Miller, D., & Kelley, S. (2014). Reading in the wild: The book whisperer’s keys to cultivating lifelong reading habits. San Francisco: Jossey Bass.
EL Reading (see EL writing choices in the following section):
Stewart, M. A. (2017). Keep it R.E.A.L.!: Relevant, engaging, and affirming literacy for adolescent English learners. Teachers College Press.
Herrera, S. G., Kavimandan, S., Perez, D. R., Wessels, S., & De, J. E. J. (2017). Accelerating literacy for diverse learners: Classroom strategies that integrate social/emotional engagement and academic achievement, K-8. Teachers College Press.
Roberts, T. A. (2017). Literacy success for emergent bilinguals: Getting it right in the preK-2 classroom. Teachers College Press.
Bell, J., Maksimovich, E., Loates, J., & Loates, J. (2013). New language, new literacy: Teaching literacy to English language learners. Ontario: PippinPub.
Dove, M. G., & Honigsfeld, A. M. (2013). Common Core for the Not-So-Common Learner, Grades K-5: English Language Arts Strategies. Thousand Oaks: SAGE Publications.
Honigsfeld, A. M., & Dove, M. G. (2013). Common Core for the Not-So-Common Learner, Grades 6-12: English Language Arts Strategies. Thousand Oaks: SAGE Publications.
Grabe, W. (2012). Reading in a second language: Moving from theory to practice. Cambridge: Cambridge University Press.
Kissner, E. (2011). Summarizing, paraphrasing, and retelling: Skills for better reading, writing, and test taking. Portsmouth, NH: Heinemann.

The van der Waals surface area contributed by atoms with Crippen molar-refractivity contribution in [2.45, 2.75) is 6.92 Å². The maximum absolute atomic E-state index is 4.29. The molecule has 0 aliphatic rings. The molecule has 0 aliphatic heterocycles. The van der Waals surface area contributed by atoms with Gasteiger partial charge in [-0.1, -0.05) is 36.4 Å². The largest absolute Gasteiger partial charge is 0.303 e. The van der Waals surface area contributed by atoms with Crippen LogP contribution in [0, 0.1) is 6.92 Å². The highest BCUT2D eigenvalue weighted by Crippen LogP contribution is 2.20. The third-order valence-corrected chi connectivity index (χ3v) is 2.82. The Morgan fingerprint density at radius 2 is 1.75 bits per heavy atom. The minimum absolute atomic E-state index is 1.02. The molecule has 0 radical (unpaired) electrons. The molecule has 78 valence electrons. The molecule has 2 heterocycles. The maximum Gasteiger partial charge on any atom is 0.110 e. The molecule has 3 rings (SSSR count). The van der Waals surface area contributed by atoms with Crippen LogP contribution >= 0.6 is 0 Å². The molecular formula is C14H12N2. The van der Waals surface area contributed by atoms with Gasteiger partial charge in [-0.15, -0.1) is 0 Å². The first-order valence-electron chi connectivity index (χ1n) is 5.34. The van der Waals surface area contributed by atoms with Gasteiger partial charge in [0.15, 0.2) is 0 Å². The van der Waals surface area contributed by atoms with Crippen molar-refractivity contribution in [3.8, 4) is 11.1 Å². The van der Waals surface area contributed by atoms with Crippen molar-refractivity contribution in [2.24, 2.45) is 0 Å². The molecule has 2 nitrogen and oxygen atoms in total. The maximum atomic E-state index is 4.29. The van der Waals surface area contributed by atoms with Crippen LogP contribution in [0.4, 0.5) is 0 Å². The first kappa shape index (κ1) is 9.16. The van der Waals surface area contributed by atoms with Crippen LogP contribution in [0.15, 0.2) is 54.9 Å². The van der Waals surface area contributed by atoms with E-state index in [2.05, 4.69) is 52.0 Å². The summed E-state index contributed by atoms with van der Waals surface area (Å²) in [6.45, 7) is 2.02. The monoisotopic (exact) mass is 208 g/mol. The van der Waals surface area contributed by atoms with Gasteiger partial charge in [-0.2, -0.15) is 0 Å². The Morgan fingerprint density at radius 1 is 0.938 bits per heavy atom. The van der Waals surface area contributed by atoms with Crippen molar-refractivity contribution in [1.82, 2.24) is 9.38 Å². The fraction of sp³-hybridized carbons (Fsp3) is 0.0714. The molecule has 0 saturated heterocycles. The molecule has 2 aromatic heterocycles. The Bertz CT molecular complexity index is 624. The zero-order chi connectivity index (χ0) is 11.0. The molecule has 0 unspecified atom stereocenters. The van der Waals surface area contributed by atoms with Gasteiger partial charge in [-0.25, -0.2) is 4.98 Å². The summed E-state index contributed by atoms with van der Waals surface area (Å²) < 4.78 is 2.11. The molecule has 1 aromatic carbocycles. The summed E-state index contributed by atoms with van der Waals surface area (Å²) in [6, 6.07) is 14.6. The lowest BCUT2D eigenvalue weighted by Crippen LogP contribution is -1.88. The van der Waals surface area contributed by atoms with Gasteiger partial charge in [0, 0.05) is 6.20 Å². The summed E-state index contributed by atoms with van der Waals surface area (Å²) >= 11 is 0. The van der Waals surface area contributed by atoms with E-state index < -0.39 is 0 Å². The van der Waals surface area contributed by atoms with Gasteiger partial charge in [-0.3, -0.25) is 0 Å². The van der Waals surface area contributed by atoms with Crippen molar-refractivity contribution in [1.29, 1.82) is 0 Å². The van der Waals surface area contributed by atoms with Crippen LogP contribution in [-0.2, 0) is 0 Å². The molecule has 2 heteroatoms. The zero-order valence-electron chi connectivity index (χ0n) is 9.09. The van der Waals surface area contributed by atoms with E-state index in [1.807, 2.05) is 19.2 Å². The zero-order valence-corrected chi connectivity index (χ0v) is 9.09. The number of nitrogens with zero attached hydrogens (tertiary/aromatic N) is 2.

Graff, G., Birkenstein, C., & Durst, R. K. (2017). "They say / I say": The moves that matter in academic writing, with readings. W. W. Norton & Company.
Swales, J. M., & Feak, C. B. (2016). Academic writing for graduate students: Essential tasks and skills. Ann Arbor, Michigan: The University of Michigan Press.
Gottlieb, M., & Ernst-Slavit, G. (2014). Academic language in diverse classrooms: Definitions and contexts. Corwin.
Gottlieb, M., & Ernst-Slavit, G. (2014). Academic language in diverse classrooms: English language arts, grades K-2: Promoting content and language learning. Corwin.
Reynolds, D. W. (2013). One on One with Second Language Writers: A Guide for Writing Tutors, Teachers, and Consultants. University of Michigan Press.
Andrade, M. S., & Evans, N. W. (2013). Principles and practices for response in second language writing: Developing self-regulated learners. New York, N.Y: Routledge.
Craig, J. L. (2013). Integrating writing strategies in EFL/ESL university contexts: A writing-across-the-curriculum approach. New York: Routledge.